Walmart Local and Sustainable? Let’s Ask

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Last month Walmart announced a $1 billion initiative to source produce from 1 million small and medium farmers, which the behemoth says will increase their income by 10 to 15 percent. Walmart’s plan is to offer their customers more locally raised food as part of their corporate sustainability effort. This news has obviously created quite a buzz among supporters, skeptics, and the mainstream media. (You can tap some of it here, here, here, and here.)

As usual, Walmart has been silent in this discussion. Like every other major corporation, it totally controls the release of info and manages its spin; you see controlled quotes from anonymous spokespeople, or canned interviews, but candor is not happening. But now that we’re living in a de facto corporatocracy, maybe it’s time our rulers were held a bit more accountable, not only to their stockholders but to their customers, and to those affected by their decisions.  

Here are a few things we’d like to know about Walmart’s new effort; feel free to add to the list, and, in a week or two, we’ll send it along (probably to someone who’ll proceed to ignore us):  

How do you define “local”? 

Will your local suppliers—and their workers—be treated with respect and paid full value for their produce? 

How will you value the produce itself, by quality or by volume?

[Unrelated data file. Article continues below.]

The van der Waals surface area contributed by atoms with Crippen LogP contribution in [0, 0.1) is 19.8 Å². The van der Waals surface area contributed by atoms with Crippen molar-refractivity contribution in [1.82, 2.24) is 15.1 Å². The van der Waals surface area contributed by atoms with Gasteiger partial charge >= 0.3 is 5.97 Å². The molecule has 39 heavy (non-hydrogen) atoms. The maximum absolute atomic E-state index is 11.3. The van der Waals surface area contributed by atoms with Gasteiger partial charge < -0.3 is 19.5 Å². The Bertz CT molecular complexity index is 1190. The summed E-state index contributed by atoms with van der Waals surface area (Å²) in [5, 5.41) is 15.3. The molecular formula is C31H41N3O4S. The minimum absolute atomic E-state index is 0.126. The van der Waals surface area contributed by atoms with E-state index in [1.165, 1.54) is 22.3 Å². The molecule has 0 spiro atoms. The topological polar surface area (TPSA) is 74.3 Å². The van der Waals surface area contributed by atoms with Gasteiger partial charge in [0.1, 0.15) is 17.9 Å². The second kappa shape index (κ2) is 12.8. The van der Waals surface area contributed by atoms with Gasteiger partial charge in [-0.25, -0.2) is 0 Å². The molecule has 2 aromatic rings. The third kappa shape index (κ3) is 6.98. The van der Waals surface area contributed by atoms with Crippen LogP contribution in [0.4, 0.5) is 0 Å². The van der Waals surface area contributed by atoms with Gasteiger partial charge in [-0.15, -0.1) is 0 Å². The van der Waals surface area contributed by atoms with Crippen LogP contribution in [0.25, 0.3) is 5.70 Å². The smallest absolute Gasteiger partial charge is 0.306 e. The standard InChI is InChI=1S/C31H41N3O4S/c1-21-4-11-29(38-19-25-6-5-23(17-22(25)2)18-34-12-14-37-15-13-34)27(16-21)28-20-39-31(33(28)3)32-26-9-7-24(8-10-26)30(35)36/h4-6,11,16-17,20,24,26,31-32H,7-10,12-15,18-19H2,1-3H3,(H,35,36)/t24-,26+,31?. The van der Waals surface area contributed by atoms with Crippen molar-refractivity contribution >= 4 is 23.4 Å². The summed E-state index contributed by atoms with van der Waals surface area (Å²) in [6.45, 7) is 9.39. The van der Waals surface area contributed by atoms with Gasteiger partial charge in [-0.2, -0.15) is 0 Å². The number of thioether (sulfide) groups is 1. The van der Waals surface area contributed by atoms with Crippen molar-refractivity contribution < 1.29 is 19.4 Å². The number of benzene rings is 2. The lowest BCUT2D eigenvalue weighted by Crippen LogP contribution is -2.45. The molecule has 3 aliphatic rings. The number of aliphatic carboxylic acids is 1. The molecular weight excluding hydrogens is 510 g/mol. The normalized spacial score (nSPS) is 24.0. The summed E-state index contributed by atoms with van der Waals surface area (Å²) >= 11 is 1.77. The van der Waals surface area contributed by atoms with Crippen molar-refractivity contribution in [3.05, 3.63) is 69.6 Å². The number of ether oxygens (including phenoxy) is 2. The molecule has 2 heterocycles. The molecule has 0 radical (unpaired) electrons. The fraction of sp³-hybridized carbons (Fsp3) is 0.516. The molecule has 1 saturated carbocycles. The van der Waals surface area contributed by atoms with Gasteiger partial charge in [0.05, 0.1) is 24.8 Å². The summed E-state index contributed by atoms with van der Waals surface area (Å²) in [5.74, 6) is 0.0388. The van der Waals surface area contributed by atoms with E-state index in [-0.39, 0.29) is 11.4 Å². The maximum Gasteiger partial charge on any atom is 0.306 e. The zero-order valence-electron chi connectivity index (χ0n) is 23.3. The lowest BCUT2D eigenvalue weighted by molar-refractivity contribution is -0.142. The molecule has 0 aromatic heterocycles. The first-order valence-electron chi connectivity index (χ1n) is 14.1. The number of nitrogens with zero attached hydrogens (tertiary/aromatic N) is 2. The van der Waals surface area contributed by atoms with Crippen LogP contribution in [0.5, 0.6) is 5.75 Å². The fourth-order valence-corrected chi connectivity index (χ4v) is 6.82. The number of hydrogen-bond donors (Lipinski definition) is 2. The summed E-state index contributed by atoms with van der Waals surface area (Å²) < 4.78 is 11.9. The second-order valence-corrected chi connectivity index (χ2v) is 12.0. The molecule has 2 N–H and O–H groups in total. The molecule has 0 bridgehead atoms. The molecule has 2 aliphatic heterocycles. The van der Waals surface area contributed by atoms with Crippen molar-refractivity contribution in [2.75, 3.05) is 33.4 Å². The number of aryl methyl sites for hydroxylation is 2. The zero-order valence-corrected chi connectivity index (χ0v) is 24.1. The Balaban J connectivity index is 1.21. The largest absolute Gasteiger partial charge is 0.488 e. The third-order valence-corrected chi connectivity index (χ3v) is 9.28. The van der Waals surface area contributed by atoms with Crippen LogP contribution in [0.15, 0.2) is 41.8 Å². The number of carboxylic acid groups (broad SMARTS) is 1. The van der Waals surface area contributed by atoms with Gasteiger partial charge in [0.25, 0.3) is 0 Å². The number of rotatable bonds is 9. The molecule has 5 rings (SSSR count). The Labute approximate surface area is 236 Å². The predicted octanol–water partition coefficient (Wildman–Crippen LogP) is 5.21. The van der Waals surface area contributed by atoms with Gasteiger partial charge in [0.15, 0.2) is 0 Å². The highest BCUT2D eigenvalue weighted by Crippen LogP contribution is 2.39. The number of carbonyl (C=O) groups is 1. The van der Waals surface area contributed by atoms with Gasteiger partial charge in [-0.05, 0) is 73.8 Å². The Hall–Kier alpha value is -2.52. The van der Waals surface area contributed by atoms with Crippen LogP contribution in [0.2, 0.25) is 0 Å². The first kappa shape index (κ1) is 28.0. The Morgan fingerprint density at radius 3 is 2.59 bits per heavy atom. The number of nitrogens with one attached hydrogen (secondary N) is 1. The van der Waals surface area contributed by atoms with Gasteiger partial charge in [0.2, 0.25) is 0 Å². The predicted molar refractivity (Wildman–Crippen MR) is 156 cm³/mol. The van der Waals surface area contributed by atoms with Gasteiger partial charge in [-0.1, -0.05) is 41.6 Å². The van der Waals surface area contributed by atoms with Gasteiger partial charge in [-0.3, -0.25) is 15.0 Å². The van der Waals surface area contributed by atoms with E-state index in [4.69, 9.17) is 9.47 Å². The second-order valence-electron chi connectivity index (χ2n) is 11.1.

Will your initiative put any farmers out of business? 

How open will you be about this process? How will we be able to chart your progress?

(Photo Credit: mjb84 via Flickr)

Posted in Food Politics

18 Comments

  1. Alex M. Pruteanu said...

    Will you be extending your business only to local farmers who use Monsanto seeds?

  2. avehlert said...

    I’m curious as to whether Walmart will apply their old produce quality standards to local suppliers or adopt something more appropriate. If they do change their standards, I wonder if they expect to diversify their produce departments by purchasing more variety.

  3. Patsy Simpson said...

    Is this really just a poorly disguised effort to eliminate the distributors in their quest for increased income?

  4. Milehimama said...

    I wrote about this last week, too.http://www.milehimama.com/2010/11/04/walmart-local-farms-and-sustainability/Walmart defines "local" as "within the same state". Their sustainability initiative is concentrated on three agricultural areas in the East/South, and it’s unclear how it will affect farmers in the west- it could make West Coast Walmarts carry less local produce.I’ve sent many questions to my contacts at Walmart corporate – they are familiar with my blog- but haven’t gotten a response yet. I’m not sure Monsanto’s GMO seeds will come into play, because we’re talking about fresh produce (apples, potatoes, tomatoes, lettuce…) not commodity corn and soy.

  5. MealMixer said...

    Wal*Mart’s produce is awful. They need to hire people who know about produce.

  6. vadoug said...

    How about this? If you don’t approve of the quality, price, or source of Wal-Mart produce, then don’t buy Wal-Mart produce. That’s accountability to customers. Bravo to Wal-Mart for not wasting time debating with the whiners, who will only be satisfied when everyone is forced to buy their produce from farmers stalls at Ye Olde Village Faire.

  7. Julie Anne Rhodes said...

    Will produce be labeled local, or will a few local apples just be bait to make us think everything we are buying is local?

  8. Walmartnews said...